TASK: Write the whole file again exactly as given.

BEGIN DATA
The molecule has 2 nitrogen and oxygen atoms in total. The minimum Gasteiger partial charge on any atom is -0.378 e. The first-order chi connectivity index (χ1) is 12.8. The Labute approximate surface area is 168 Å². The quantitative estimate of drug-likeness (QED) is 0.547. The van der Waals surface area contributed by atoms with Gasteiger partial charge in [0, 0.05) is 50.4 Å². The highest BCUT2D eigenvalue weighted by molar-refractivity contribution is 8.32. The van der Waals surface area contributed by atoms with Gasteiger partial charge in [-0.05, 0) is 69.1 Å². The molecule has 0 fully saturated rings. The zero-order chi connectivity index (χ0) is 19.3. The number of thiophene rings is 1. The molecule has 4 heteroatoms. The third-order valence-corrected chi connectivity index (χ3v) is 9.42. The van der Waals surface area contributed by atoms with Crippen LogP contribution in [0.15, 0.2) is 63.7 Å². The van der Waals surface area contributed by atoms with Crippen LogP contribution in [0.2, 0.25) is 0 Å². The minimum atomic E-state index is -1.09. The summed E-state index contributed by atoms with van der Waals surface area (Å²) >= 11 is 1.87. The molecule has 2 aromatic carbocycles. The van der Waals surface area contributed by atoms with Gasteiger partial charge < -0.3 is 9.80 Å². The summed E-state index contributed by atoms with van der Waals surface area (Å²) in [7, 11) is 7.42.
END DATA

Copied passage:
The molecule has 2 nitrogen and oxygen atoms in total. The minimum Gasteiger partial charge on any atom is -0.378 e. The first-order chi connectivity index (χ1) is 12.8. The Labute approximate surface area is 168 Å². The quantitative estimate of drug-likeness (QED) is 0.547. The van der Waals surface area contributed by atoms with Gasteiger partial charge in [0, 0.05) is 50.4 Å². The highest BCUT2D eigenvalue weighted by molar-refractivity contribution is 8.32. The van der Waals surface area contributed by atoms with Gasteiger partial charge in [-0.05, 0) is 69.1 Å². The molecule has 0 fully saturated rings. The zero-order chi connectivity index (χ0) is 19.3. The number of thiophene rings is 1. The molecule has 4 heteroatoms. The third-order valence-corrected chi connectivity index (χ3v) is 9.42. The van der Waals surface area contributed by atoms with Crippen LogP contribution in [0.15, 0.2) is 63.7 Å². The van der Waals surface area contributed by atoms with Crippen LogP contribution in [0.2, 0.25) is 0 Å². The minimum atomic E-state index is -1.09. The summed E-state index contributed by atoms with van der Waals surface area (Å²) >= 11 is 1.87. The molecule has 2 aromatic carbocycles. The van der Waals surface area contributed by atoms with Gasteiger partial charge < -0.3 is 9.80 Å². The summed E-state index contributed by atoms with van der Waals surface area (Å²) in [7, 11) is 7.42.